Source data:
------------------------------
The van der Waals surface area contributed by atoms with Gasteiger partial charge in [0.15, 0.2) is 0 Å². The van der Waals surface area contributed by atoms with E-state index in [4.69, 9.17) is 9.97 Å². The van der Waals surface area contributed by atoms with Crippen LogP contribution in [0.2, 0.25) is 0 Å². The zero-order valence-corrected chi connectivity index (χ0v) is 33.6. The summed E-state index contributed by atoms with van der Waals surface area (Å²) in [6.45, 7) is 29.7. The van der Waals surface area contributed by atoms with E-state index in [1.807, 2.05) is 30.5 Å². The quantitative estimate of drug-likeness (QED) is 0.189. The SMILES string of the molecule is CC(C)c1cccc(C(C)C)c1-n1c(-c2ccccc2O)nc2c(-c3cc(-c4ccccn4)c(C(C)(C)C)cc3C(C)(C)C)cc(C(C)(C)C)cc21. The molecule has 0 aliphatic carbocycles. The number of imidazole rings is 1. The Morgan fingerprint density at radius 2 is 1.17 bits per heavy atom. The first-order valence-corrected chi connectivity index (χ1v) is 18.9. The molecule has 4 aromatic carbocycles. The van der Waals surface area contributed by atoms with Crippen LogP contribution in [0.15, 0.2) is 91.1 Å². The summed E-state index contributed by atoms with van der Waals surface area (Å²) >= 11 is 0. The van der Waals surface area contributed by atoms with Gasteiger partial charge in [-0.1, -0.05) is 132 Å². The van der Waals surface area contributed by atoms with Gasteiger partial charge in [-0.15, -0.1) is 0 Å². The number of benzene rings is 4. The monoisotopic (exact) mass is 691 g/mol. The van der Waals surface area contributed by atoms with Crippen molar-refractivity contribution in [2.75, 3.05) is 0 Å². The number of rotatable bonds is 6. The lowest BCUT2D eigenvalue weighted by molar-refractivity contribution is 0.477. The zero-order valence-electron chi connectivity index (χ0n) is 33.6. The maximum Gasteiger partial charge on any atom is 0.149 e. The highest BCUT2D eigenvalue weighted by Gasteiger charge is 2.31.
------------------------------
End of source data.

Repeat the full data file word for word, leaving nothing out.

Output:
The van der Waals surface area contributed by atoms with Gasteiger partial charge in [0.15, 0.2) is 0 Å². The van der Waals surface area contributed by atoms with E-state index in [4.69, 9.17) is 9.97 Å². The van der Waals surface area contributed by atoms with Crippen LogP contribution in [0.2, 0.25) is 0 Å². The zero-order valence-corrected chi connectivity index (χ0v) is 33.6. The summed E-state index contributed by atoms with van der Waals surface area (Å²) in [6.45, 7) is 29.7. The van der Waals surface area contributed by atoms with E-state index in [1.807, 2.05) is 30.5 Å². The quantitative estimate of drug-likeness (QED) is 0.189. The SMILES string of the molecule is CC(C)c1cccc(C(C)C)c1-n1c(-c2ccccc2O)nc2c(-c3cc(-c4ccccn4)c(C(C)(C)C)cc3C(C)(C)C)cc(C(C)(C)C)cc21. The molecule has 0 aliphatic carbocycles. The number of imidazole rings is 1. The Morgan fingerprint density at radius 2 is 1.17 bits per heavy atom. The first-order valence-corrected chi connectivity index (χ1v) is 18.9. The molecule has 4 aromatic carbocycles. The van der Waals surface area contributed by atoms with Crippen LogP contribution in [0.15, 0.2) is 91.1 Å². The summed E-state index contributed by atoms with van der Waals surface area (Å²) >= 11 is 0. The van der Waals surface area contributed by atoms with Gasteiger partial charge in [-0.1, -0.05) is 132 Å². The van der Waals surface area contributed by atoms with Gasteiger partial charge in [-0.15, -0.1) is 0 Å². The number of benzene rings is 4. The monoisotopic (exact) mass is 691 g/mol. The van der Waals surface area contributed by atoms with Crippen molar-refractivity contribution in [2.75, 3.05) is 0 Å². The number of rotatable bonds is 6. The lowest BCUT2D eigenvalue weighted by molar-refractivity contribution is 0.477. The zero-order valence-electron chi connectivity index (χ0n) is 33.6. The maximum Gasteiger partial charge on any atom is 0.149 e. The highest BCUT2D eigenvalue weighted by Gasteiger charge is 2.31.